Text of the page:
Down below
Like its big sister, the Islander 36, the interior was a major reason for the 32 MK II's popularity. Almost every owner comments on the spaciousness, comfort and ample storage down below. The finish is classic late 1970's dark teak but the workmanship is first rate and large portlights help brighten things up. The interior arrangement is conventional but half bulkheads aft and a fold-away table in the saloon create a feeling of roominess-the 32 MK II seems like a bigger boat than it really is.

The forward V-berth is a good-sized double with storage below. Next aft is a hanging locker to port with the head opposite. The saloon features offset settees, both capable sea berths, and the table folds onto the main bulkhead. Cane faced lockers above the settees are deceptively large, attractive and practical as they allow the lockers to breath. An L-shaped galley is to port and includes a two- or three-burner stove outboard, a single sink and decent sized icebox/refrigerator. Drawers and lockers swallow up provisions and there is enough counter space for most seagoing cooks.

The electrical panel is tucked away on the aft bulkhead just to port of the companionway and a quarterberth is to starboard. The only thing missing from the interior is a chart table.

The engine is tucked away under the companionway and access is adequate. Ironically, the boats with small Volvo diesels are a little easier to work on, although they're less desirable on the used market. If you find a 32 MK II with an Atomic 4 don't automatically scratch it off your list. Parts are still widely available and cheap, the engines are fairly reliable and the asking price might be a lot less than a comparable boat with a diesel. As noted earlier, the Westerbeke L 25 is the preferred model as most owners with the smaller diesels say the boat is under powered. Fuel capacity is approximately 30 gallons.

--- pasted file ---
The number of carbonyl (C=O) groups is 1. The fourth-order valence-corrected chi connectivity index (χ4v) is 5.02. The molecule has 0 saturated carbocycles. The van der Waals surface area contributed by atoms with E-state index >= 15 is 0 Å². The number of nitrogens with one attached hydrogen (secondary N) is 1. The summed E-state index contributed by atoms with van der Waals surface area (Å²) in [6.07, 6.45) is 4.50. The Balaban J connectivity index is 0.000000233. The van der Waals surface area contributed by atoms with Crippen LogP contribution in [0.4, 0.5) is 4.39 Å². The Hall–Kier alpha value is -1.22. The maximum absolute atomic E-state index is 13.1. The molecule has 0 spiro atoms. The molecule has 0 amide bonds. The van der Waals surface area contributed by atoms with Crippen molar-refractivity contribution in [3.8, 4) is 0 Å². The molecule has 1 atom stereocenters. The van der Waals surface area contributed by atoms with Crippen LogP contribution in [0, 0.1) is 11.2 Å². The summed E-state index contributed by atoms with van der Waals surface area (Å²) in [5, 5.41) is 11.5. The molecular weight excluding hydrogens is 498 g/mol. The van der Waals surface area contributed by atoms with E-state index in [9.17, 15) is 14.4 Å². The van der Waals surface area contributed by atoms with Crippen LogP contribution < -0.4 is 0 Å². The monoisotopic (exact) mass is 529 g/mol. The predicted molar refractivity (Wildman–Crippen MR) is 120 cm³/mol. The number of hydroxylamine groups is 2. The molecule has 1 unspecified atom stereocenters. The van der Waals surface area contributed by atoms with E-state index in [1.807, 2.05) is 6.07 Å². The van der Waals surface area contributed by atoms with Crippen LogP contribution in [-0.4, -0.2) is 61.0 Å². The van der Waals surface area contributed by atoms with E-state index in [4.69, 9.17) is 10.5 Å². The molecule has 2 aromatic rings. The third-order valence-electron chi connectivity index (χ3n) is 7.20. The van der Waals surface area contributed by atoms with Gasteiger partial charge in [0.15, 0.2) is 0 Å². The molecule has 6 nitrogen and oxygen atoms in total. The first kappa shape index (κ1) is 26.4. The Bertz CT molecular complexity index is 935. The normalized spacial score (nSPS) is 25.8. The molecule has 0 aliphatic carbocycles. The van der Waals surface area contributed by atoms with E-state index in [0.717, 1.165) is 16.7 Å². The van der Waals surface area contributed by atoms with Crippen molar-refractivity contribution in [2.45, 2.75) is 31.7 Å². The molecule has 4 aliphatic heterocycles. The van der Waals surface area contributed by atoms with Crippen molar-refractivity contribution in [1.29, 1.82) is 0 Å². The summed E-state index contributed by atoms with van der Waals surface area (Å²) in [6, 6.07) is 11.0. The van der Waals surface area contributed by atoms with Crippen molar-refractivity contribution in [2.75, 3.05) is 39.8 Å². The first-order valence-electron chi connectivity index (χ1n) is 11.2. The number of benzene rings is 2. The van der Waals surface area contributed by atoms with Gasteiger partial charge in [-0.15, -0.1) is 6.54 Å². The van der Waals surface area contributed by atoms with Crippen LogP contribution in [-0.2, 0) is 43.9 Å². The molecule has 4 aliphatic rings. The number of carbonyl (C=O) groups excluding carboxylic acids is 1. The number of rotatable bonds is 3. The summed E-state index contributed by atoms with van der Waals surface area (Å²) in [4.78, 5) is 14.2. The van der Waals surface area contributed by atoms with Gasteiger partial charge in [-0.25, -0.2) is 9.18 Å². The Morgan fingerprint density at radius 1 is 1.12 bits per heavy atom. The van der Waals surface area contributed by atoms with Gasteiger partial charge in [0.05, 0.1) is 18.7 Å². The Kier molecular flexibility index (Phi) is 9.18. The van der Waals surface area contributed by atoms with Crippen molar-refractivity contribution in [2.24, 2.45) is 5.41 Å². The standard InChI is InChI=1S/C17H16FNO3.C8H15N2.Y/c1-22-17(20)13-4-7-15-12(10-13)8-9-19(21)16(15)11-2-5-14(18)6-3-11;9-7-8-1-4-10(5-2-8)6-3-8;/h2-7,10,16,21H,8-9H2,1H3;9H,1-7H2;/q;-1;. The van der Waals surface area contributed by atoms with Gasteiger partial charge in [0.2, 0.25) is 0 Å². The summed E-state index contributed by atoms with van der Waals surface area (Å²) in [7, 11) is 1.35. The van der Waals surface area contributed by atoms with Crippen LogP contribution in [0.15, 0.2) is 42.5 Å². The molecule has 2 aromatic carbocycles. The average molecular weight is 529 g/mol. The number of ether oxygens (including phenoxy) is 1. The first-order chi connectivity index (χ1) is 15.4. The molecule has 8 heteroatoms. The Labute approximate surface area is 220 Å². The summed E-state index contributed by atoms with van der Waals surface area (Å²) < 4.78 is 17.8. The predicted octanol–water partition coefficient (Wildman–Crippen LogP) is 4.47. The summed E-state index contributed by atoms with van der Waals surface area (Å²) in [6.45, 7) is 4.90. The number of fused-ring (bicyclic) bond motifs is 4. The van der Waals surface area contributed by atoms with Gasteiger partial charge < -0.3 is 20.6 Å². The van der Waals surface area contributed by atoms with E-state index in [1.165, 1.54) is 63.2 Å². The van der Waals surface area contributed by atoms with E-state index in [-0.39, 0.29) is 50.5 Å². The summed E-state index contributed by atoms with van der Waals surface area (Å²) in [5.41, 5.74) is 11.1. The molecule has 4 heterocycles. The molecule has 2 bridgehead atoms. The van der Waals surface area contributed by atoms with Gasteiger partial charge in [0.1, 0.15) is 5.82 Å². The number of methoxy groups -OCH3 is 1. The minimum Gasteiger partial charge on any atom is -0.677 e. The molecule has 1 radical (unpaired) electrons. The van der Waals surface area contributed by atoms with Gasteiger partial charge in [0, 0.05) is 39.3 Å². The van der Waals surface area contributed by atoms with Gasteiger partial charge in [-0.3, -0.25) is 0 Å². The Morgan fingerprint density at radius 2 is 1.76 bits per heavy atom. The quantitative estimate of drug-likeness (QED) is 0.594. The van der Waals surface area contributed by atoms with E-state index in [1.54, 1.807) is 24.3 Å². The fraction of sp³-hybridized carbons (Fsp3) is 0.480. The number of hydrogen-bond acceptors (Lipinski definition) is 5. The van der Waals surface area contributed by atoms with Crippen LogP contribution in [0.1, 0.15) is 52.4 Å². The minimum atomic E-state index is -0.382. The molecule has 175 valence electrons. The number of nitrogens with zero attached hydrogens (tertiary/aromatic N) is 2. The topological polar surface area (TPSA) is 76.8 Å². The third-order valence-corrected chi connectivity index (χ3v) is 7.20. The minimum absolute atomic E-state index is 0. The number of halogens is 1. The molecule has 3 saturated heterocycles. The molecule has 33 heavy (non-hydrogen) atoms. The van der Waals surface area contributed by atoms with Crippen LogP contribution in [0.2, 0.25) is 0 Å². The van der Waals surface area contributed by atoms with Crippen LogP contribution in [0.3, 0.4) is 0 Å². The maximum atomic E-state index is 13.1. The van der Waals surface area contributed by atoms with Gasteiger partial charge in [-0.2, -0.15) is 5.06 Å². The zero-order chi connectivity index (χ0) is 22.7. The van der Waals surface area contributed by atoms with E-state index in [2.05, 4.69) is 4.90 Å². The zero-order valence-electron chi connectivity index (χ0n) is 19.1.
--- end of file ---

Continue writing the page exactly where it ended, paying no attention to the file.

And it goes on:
Under way
Like many older boats selected for the Used Boat Notebook, the most enduring feature of the Islander 32 MK II is its sailing ability. By almost all accounts the 32 MK is nimble, well balanced, fairly fast and able to stand up to a blow-what more can you want from a boat. Most owners note that the boat is quite seaworthy and typically doesn't require a reef until the wind pipes up over 20 knots. Consequently it can be a bit sluggish in light air. One owner notes that there is just enough weather helm so that it adapts well to his Monitor self-steering windvane. Owners who have cruised long-distance on the boats complain of a shallow bilge that easily soaks the cabin sole and praise its stout construction and ability to sail well upwind. Although primarily used as a coastal cruiser a generous PHRF rating of around 180 makes the boat competitive around the buoys.

The Islander 32 MK has much to commend it. It is a solid, good sailing boat with a comfortable interior. It can fill many needs, from a family weekender to inexpensive cruiser. And with asking prices usually in the mid-20s, it is also a sound used boat value.